GET HAPPY WITH COLOUR
Interior designer Oliver Heath gives his decorating tips and tricks to help you improve your wellbeing and create a home that feels bigger, cosier and happier
‘Colour has an impact on our health and wellbeing, reducing stress, aiding relaxation and recuperation, and energising rooms, to make a home a happier and healthier place to live,’ says House Beautiful’s eco design expert Oliver Heath (pictured). It’s not just a question of surrounding yourself with favourite hues; it’s more about selecting colours we’ve had joyful experiences with in the past.’
Colours can boost our emotions and affect our moods:
Blues are reminiscent of clear skies or placid pools of water. They feel both tranquil and relaxing.
Greens have a calming, restorative and invigorating effect as they reflect healthy, lush landscapes.
Yellows remind us of the enriching warmth from the sun’s light, so are wonderfully uplifting and mood-enhancing.
Oranges bring to mind juicy fruits and berries so can be reassuring, energising and stimulating.
Reds are seen in flowers, fruits and the heat from fires, so they feel warm, nourishing and comforting.
ENHANCING SPACE AND LIGHT
To boost wellbeing, your home should provide a variety of spaces that make it easy for you to move around and to mix with family and friends. These can include:
Relaxation spaces such as lounge areas and bathrooms that will help you to recover from a long day.
Retreat spaces including bedrooms that allow for recuperation and quiet time.
Social spaces such as the kitchen and garden, where we can relax, congregate and share our daily experiences.
Energising active spaces such as dining and living rooms for family times, or as study or workspaces.
Colour can affect our physical and emotional response, but it’s not the only thing. Light is a key factor in how colour appears so consider how natural light falls into a space. Natural light creates a constantly changing spectrum of colours throughout the day, from warm in the morning, to cool at midday and back to warm in the evening. The quality of light in the UK also affects the colours we can use.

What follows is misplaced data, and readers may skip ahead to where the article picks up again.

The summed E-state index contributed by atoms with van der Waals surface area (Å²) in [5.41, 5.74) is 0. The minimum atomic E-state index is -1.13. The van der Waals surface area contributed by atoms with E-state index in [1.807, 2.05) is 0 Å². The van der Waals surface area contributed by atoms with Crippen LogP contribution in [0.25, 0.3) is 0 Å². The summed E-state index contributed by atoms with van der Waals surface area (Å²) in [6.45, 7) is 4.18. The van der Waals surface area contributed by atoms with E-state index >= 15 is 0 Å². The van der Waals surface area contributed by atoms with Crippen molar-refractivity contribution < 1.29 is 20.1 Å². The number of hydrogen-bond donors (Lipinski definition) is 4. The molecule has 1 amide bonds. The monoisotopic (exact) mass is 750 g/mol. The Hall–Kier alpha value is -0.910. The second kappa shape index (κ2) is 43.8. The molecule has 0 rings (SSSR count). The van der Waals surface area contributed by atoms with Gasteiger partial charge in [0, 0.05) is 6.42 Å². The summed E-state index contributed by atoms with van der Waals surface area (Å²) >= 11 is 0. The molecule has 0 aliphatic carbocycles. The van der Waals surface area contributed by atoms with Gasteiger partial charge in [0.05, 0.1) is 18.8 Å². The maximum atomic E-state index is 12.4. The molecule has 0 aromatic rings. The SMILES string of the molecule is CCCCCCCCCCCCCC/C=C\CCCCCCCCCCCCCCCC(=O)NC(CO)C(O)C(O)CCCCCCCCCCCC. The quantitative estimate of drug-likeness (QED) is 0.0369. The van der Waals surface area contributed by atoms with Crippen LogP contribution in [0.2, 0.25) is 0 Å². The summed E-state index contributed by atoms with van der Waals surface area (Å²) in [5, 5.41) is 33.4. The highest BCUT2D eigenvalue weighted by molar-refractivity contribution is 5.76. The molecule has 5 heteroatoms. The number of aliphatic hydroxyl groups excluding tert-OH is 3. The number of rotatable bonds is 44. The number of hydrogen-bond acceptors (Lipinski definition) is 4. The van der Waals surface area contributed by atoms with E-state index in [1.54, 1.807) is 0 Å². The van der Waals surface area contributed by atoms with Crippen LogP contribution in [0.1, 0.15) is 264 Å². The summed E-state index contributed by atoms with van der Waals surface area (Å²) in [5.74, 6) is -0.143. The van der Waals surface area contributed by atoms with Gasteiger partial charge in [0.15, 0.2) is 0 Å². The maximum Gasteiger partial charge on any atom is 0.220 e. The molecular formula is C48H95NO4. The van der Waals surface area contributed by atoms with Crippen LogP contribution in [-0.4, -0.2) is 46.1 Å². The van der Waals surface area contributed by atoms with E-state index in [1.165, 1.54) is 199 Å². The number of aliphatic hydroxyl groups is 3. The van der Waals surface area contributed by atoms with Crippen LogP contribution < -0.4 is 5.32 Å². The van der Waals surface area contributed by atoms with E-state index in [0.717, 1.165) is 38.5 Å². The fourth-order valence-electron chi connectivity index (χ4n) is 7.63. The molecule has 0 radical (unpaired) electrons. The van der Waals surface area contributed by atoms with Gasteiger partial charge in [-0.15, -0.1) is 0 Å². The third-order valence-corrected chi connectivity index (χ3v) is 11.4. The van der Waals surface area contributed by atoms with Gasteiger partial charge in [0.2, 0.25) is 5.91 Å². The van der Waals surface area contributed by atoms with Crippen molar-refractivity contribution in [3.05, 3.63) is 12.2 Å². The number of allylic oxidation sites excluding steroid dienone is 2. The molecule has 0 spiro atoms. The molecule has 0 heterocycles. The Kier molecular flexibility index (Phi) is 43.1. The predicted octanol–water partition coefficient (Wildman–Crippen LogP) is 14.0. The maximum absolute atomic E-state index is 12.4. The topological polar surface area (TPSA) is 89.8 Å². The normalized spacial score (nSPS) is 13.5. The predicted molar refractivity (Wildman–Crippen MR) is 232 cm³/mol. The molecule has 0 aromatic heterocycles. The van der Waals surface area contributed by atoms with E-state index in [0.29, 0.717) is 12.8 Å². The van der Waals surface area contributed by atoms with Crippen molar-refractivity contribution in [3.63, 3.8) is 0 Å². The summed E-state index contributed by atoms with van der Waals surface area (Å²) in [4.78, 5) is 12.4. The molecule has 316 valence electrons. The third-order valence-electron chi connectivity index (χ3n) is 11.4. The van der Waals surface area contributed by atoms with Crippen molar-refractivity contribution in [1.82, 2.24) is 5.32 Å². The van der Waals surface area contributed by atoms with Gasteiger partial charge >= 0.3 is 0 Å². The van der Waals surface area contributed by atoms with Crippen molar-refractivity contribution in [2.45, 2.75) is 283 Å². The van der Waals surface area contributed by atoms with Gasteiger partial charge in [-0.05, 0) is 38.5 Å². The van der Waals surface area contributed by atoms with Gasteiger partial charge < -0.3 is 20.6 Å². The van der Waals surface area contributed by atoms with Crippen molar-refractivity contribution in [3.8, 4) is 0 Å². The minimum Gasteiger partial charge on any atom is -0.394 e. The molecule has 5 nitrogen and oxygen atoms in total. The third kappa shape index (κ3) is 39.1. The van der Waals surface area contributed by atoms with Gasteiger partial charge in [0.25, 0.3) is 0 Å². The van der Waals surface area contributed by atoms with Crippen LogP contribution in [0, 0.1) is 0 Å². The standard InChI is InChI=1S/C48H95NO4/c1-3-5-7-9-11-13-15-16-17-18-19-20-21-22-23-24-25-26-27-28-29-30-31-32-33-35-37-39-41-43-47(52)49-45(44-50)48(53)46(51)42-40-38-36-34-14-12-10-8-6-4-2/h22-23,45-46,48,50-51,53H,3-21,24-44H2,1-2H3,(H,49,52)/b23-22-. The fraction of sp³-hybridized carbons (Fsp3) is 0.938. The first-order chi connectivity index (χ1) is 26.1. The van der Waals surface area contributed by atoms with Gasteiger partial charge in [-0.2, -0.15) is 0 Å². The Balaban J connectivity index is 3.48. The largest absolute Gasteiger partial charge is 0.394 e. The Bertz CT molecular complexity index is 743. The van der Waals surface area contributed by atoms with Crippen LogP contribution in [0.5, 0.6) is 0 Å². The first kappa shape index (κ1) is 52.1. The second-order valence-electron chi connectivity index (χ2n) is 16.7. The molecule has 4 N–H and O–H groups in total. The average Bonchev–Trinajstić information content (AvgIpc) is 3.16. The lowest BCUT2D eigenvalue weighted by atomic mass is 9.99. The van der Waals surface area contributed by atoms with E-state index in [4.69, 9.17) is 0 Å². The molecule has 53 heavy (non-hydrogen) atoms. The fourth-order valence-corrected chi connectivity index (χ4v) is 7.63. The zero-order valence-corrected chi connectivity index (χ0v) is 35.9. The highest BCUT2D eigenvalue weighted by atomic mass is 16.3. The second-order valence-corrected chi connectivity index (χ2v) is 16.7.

Marianne Shillingford, creative director at Dulux, says: ‘Bright, vivid saturated colour can be jarring in our light, but when you add a little grey, it softens. The further north you go, the more subtle and grey colours become, almost in tune with the landscape and with the way we see colours outside. They work because they reflect the landscape and that helps us feel at home with them.’
The move to brighter, sharper LED bulbs is opening up new colour palettes. ‘One of the reasons there’s now a revolution in grey is because it looks so good in the new kinds of lighting,’ says Marianne.
CREATING THE MOOD
‘Longer wavelength colours such as red, orange and yellow draw the walls in towards us and create a lovely cosy atmosphere,’ explains Marianne. ‘They can suggest warmth and happiness and are stimulating, bringing to mind fire, sunshine and chilli peppers. They’re perfect for dining spaces or lounges where you want people to be chatting, enjoying food, conversation and cosying up to each other, but not so good for studies or kitchens where there may already be too much stimulation.
‘By contrast the shorter visual wavelength colours such as blue, green and violet are less stimulating and create a tranquil environment reminding us of the sea and the sky and the great expanse of nature, pastures and living things. They’re the colours that make a room seem bigger, and are great in spaces used for relaxing and recuperating from a busy day.’
A simple way to create a more relaxing atmosphere is to use tones of the same colour. Marianne says: ‘They’re easy to look at and you only have one colour to process.’ Including paler colours in greater quantities on floors and walls and then picking out smaller features such as window frames, doors and mouldings in darker tones, works really well.
Accent colours help to create a greater level of energy. Looking at a colour wheel, select a cooler neutral tone such as blue and grey to start, then choose a shot of a vibrant colour such as orange from the opposite side of the wheel. This could be in a paint colour but could also be a vase, an artwork or even a flower, and it will lift the energy of the whole space.’
A classic combination, energising orange balances the restful tones of grey
…while a mix of delicate patterns looks gorgeous in warm berry tones…
Pale dove works beautifully teamed with a block of coral…
…and pale pink is a fantastic way to highlight architectural features
…or use softer tones together as a wonderful backdrop for dramatic black furniture…
Ramp up the contrast for a vibrant energising scheme…
…and emphasise green’s natural beauty using fern prints, foliage and monochrome accessories
Blue shades are warm when combined with wood and natural finishes…
…or fresh and lively when used in ethnic-style patterns on crisp white linens
Cobalt blue makes a stunning focal point…